Too Old for the Job?

Warren’s frustration was evident the day he dropped by my office. He rarely visited without an appointment so my curiosity was immediately piqued.

I knew that Warren had just come from a much anticipated meeting with a key decision-maker about a position he’d applied for. He’d gotten this contact’s name from a colleague who had succeeded in putting Warren’s resume into the decision-maker’s hands. During the initial phone conversation, the decision-maker showed growing interest as he came to recognize how closely Warren aligned with what the company was looking for.

“I was really psyched about yesterday’s meeting, Warren began, punctuating his words with agitated gestures. Our earlier phone conversations went so well. I figured it was a done deal when he said he wanted me to meet the two managers that I’d be working with.”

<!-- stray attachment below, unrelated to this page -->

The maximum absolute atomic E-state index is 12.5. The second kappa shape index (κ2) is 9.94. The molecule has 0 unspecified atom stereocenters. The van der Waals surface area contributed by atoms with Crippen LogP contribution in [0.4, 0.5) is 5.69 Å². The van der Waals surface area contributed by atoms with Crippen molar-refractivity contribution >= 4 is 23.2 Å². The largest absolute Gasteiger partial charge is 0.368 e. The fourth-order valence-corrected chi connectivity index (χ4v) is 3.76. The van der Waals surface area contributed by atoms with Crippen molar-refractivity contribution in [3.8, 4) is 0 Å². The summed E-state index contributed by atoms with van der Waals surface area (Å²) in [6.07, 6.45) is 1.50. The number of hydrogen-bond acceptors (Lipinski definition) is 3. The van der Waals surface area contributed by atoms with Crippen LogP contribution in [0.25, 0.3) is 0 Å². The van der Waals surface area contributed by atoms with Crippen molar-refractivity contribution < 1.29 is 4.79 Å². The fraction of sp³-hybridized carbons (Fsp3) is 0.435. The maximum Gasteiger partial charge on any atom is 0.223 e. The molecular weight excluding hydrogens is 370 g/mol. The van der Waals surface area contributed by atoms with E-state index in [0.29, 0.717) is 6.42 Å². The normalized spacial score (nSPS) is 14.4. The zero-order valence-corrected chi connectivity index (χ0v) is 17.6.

Warren began to appear frustrated in a way that I see all too frequently.

“When I walked into his office and introduced myself, Warren continued, he looked rather disappointed and his smile faded. His tone seemed different than when we had spoken on the phone. The enthusiasm was gone. I tried not to read anything into it, but there was no denying it.”

“The clincher was when he said that the other individuals weren’t available to meet with me after all — scheduling conflict, he said — and he couldn’t say when they’d be available again. He’d call me, he said. I was there less than 30 minutes.”

I anticipated the inevitable conclusion. “The conversations went so well up until he met me,” Warren surmised matter-of-factly. “I believe it was my age.”

The Bureau of Labor Statistics cites that since the start of the recession both the number of unemployed and the unemployment rate have increased by a greater percentage among the older segment of the workforce than for younger workers. And, once unemployed, older workers are on average out of work longer than younger counterparts.